Labor unions are vital. They allow workers to negotiate with management through collective bargaining for better working conditions, pay and benefits without fear of retaliation. Union members sometimes picket for other causes as well, recognizing that one worker’s struggle is another’s, even if their industries do not overlap. It was this moment in Jennifer Worley's excellent book Neon Girls: A Stripper's Education in Protest and Powerthat moved me deeply. Neon Girls is a first-person account of the workers at the Lusty Lady, a peep show establishment in San Francisco. Its sister establishment was in Seattle. Although now defunct, the Lusty Lady was the first (and, as of now, only) unionized sex-based business in the United States. Before closing in 2013, it was also run as a co-op. The moment I’m referring to that deeply moved me was when the Lusty Ladies engaged in a work slow-down and picketed outside the theater. While picketing, they were joined by public service workers, city records employees, mayor’s office employees, clerics, firemen, bus drivers, and nurses, just to name a few.
Neon Girls is a fascinating look at organization, solidarity, sex work, feminism, capitalism, racism, intersectionality, and power. Once the dancers are in control of the Lusty Ladies in the form of a co-op, Worley and her cohort struggle to balance worker’s rights with profitability and performance standards. Capitalism is a dog that must be fed, and the dancers struggle to remain united and resist morphing into a replication of the dynamic they had once hated. Worley had moved on to become a professor of English at this point, but the Lusty Lady closed in 2013 at 3am on September 2nd. It was a Labor Day. For Labor Day this year, one of our Skirt Club contributors, Kelly Rae, spoke to Jennifer Worley about the iconic movement at the Lusty Lady.
Kelly: Jennifer! Wonderful to talk to you. One of the catalysts for the formation of the labor union at the Lusty Lady was a video recording that was taken of you without your consent. You could see, only barely, the little red dot through the one-way glass. Can you explain why you all felt this was such a violation?
Jennifer: It was different for all the different dancers. I felt really threatened. This was before we were all everywhere on the internet and taking images of ourselves, so it just was not a culture in which we were constantly filming ourselves or our friends or anything like that. There wasn't the expectation of “Oh, if you're dancing naked you're just going to be photographed.” That really wasn't part of the deal, and so I felt like it was a violation of my workplace rights. I also worried because, at the time, I was teaching as well. I was in graduate school and I was a teaching assistant so I had, you know, my own section of the class. I really worried someone was going to make a video and it was going to get out there. I was in my 20s and I had students who were only a couple years younger than me and I already felt like my authority was tenuous for those reasons. Other people had different reasons. Another dancer came from a very traditional kind of old world family where she would have been disowned if her family ever found out. And other people actually worked doing explicit photography or even porn films, but for them it was like “I get paid two or three hundred dollars an hour to do this, not $20 an hour,” or whatever they were making at the Lusty Lady. So for those people it was like they were not being paid properly for their labor. So it was different; the reasons that people were upset were different from dancer to dancer.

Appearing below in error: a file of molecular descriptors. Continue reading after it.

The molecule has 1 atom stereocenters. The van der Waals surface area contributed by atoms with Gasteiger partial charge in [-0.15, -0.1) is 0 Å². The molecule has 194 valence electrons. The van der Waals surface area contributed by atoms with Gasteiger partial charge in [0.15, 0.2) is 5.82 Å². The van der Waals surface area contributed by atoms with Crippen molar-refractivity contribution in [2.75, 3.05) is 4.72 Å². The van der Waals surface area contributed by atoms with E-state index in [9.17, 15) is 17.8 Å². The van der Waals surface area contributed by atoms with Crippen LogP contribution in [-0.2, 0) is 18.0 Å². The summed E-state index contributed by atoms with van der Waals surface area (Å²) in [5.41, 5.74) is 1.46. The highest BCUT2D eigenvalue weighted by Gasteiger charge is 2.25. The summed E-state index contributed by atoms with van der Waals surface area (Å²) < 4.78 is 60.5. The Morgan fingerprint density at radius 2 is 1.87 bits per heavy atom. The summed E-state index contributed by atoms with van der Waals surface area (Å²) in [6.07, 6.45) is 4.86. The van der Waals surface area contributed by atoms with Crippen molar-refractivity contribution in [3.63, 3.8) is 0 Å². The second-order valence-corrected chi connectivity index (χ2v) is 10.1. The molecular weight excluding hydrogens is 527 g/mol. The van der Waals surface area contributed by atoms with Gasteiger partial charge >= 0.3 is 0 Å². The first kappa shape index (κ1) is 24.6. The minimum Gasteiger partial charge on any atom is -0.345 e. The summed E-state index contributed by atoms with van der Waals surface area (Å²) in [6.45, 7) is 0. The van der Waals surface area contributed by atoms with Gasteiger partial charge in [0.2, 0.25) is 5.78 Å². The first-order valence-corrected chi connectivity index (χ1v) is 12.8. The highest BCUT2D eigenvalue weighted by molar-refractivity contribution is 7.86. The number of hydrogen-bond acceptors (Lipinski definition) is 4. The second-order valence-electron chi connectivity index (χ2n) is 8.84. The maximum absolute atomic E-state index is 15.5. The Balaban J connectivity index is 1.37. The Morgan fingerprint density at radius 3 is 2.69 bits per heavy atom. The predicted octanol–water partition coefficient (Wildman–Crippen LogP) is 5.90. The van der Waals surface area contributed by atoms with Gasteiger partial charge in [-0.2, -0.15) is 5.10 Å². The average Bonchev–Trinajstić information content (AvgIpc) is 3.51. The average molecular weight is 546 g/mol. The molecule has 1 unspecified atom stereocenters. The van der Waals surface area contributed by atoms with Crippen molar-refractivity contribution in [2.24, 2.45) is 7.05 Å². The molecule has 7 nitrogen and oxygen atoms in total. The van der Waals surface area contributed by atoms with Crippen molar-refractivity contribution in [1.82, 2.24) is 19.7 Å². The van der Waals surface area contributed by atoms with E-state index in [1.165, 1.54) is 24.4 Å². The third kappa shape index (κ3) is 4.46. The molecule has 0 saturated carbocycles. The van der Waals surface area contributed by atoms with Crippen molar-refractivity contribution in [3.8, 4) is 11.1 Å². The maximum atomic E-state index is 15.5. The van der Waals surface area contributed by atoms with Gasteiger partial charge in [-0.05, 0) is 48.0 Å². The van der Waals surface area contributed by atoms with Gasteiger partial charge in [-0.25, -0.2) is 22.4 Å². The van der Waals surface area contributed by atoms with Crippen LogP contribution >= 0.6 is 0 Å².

Kelly: That’s so interesting. When I read it, I got the sense that the violation was different person to person. I even thought about what it would feel like if it happened to me.
Jennifer: I think that even to be videotaped by a lover when you didn't know or say it was okay would be hard and horrifying. So it was similar in the sense that I agreed to do the dancing and this performance and “what happens at the Lusty Lady stays at the Lusty Lady.” But this just violated that, so it was really upsetting. And we identified the reasons the men were able to do it, but the bosses weren't willing to do anything about the one-way glass. It left us feeling vulnerable and also angry. We were told “if you don't like it, go and get another job, it's just not the job for you.” But then we realized, you know, actually it doesn't have to be that way. We can all stand up together. We have power to change it. And that's exactly what we did.
Kelly: I know you led another labor union and were active within biker’s rights, so it sounds like you've always been involved with advocacy. What same lessons can you apply across a range of different issues?
Jennifer: In this case, it was a workplace issue and that was my first experience with workplace organizing. You know, later, I was the president of the faculty union at City College in San Francisco and held various offices and was very involved in organizing there. In education now there's a real push for, I think in the UK they call it “making people precarious,” “precarious” workers, or the precariat. So there's a real push in higher education to make our jobs temporary, part time, and contingent, and that's been going on for several decades now. They want to abolish full-time professorships and tenure and all those things. And so I know in the UK they don't have tenure or job security. There is a push to make everyone an adjunct professor so you don't really know from semester to semester or term to term whether you're going to be employed or not. And really the way to fight back against that has always been to form labor unions in the academy and to fight for the stability of our jobs. And you can do that in your own individual way, but it's so much more powerful as a group.